Le MenteurRouen, et se vend à Paris, A. de Sommaville et A. Courbé, 1644
12mo. pp. [viii], 91 [i]. a4, A-G6, H4. Roman letter. Small typographical ornaments on title, grotesque and floriated woodcut initials and headpieces, typographical ornaments, ms. ex dono from Paul Festingiery to his cousin Paul Buffet dated 1903 on fly. Light age yellowing. A fine copy in beautiful French C19th red morocco by P.R. Reparlier in excellent imitation of a seventeenth century binding, those of Anne D’Autriche in particular, covers double ruled to a panel design, fleurons to outer corners, central panel with fine scrolled corner-pieces, large scroll work fleurons with pointillé tools around gilt oval at centre, spine with gilt ruled raised bands, double gilt ruled in compartments with small gilt fleurons, title lettered in gilt, edges gilt ruled, inner dentelles richly gilt, marble end-papers, a.e.g.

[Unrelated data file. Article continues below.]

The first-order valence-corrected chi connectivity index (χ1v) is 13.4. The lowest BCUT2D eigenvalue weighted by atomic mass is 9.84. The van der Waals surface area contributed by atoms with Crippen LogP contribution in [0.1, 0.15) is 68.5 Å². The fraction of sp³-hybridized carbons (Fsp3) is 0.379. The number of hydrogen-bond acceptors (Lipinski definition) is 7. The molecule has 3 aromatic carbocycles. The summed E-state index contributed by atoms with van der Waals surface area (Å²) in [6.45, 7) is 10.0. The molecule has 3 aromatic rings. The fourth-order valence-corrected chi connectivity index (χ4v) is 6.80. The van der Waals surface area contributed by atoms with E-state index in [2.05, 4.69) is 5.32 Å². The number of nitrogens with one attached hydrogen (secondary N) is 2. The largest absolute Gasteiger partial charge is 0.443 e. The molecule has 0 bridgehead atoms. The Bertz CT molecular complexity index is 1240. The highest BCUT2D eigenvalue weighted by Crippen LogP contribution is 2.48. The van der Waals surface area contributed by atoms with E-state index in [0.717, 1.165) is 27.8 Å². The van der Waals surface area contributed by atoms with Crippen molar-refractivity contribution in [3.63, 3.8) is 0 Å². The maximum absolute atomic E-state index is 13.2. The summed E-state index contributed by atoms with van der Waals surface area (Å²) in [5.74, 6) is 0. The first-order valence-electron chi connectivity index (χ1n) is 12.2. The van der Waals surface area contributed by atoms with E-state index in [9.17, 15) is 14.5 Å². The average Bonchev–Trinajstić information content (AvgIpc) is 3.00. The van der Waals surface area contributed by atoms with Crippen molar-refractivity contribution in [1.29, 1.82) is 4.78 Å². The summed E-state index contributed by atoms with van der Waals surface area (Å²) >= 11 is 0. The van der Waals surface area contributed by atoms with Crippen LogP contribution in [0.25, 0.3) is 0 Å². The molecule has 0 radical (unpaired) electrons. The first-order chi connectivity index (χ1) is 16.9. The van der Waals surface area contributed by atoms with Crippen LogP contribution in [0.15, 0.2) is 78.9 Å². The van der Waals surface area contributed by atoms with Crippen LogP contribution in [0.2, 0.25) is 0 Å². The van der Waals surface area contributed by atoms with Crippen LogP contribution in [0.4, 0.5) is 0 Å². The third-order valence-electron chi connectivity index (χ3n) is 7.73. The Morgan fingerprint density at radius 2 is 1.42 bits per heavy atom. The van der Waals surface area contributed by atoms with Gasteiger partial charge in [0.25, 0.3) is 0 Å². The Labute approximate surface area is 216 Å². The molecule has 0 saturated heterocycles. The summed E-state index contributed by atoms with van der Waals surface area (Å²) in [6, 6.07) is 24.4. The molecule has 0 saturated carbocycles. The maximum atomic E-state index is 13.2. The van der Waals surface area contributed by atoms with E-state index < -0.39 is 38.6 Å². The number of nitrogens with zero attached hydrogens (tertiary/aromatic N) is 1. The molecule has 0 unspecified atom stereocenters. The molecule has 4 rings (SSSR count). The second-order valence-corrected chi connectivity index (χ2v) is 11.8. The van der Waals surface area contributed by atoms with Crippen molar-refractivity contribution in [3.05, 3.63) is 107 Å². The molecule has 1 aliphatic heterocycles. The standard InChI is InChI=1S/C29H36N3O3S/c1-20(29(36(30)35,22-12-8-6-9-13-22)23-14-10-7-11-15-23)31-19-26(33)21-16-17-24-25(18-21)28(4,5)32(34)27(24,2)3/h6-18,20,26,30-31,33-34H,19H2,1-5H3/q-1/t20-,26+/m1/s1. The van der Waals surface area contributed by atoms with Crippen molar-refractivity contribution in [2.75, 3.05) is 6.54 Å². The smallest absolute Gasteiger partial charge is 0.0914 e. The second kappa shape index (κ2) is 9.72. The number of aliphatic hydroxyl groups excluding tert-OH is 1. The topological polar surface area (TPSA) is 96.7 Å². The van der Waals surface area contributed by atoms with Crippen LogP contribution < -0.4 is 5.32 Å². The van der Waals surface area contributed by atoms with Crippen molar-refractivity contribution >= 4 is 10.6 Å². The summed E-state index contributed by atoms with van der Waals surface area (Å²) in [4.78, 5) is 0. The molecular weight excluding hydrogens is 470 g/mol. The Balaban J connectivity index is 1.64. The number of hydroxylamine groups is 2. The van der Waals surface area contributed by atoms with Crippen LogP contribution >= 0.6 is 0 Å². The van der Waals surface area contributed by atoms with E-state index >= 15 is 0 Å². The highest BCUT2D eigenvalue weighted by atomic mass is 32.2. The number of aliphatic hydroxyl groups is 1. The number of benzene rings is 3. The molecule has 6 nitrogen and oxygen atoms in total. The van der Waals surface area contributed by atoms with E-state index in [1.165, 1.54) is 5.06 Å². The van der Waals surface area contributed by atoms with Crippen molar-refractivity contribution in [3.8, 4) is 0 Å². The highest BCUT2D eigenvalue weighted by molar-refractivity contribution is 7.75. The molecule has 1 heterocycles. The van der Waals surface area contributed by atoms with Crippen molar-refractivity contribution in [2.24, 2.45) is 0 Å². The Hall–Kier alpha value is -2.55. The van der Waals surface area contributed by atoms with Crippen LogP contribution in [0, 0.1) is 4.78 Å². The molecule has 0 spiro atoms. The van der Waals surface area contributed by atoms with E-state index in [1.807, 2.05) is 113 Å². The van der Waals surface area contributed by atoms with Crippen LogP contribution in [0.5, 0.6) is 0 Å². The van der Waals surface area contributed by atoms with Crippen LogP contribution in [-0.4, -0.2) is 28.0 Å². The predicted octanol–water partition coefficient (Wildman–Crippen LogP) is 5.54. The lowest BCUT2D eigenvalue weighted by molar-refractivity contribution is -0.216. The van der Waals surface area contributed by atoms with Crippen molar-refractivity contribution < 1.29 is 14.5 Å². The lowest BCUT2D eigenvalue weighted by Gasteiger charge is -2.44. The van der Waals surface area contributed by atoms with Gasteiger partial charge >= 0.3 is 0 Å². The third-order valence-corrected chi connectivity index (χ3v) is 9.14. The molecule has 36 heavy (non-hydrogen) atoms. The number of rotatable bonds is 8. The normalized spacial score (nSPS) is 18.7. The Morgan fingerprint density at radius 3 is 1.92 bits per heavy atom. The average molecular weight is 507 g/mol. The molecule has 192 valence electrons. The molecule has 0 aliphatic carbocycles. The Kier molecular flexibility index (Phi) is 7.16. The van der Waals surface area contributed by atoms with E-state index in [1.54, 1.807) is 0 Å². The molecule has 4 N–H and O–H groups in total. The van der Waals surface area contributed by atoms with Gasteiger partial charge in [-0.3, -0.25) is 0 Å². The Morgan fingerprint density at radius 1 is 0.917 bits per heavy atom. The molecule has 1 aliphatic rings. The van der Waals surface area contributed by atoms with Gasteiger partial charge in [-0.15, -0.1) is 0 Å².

A very charming copy of the rare second edition, published very shortly after the first, of this wonderful play by Pierre Corneille, his comic chez-d’oeuvre and certainly one of the most influential on the next generation of playwrights in France, particularly Molière. It has been described as the first great work of comedy in French theatre. It is Corneille’s last Baroque comedy, which was performed for the first time in the Theatre du Marais in 1644, and was one of his major successes. Corneille reworked the play from the Spanish work ‘la Verdad sospechosa’ (the Supposed Truth) by Alarcon , which he wrongly attributes, in his preface, to de Vega. He often successfully adapted Spanish works by Lope de Vega, or later, the great Spanish playwright Calderon de la Barca. The work has many autobiographic elements; just as Corneille left the law in provincial Rouen for the romantic life of an artist in Paris, so the young liar/lawyer Dorante leaves his legal studies in Poitiers for romance in the big city. Several verses from the play have become well known proverbs French such as ‘Le façon de donner vaut mieux que ce qu’on donne.’ or ‘Si quelqu’un l’entend mieux, je l’irai dire à Rome.’ His influence on the course of French play-writing can not be ignored. The same year Corneille wrote The Liar, a 21-year-old Parisian named Jean-Baptiste Poquelin founded his first theatre. When he later wrote his own plays (under the name Molière), he absorbed many of Corneille’s techniques to craft his hilarious and cutting satires on French society. Corneille’s comic subjects and style influenced not only Molière, but also his great successors Marivaux and Beaumarchais.This second edition seems to be considerably rarer than the first, perhaps due to it pocket size; we can locate only one location in US libraries, at Harvard.Not in BM STC Fr. C17th. Thcmerzine II p. 551. Picot, 36. Brunet II 285.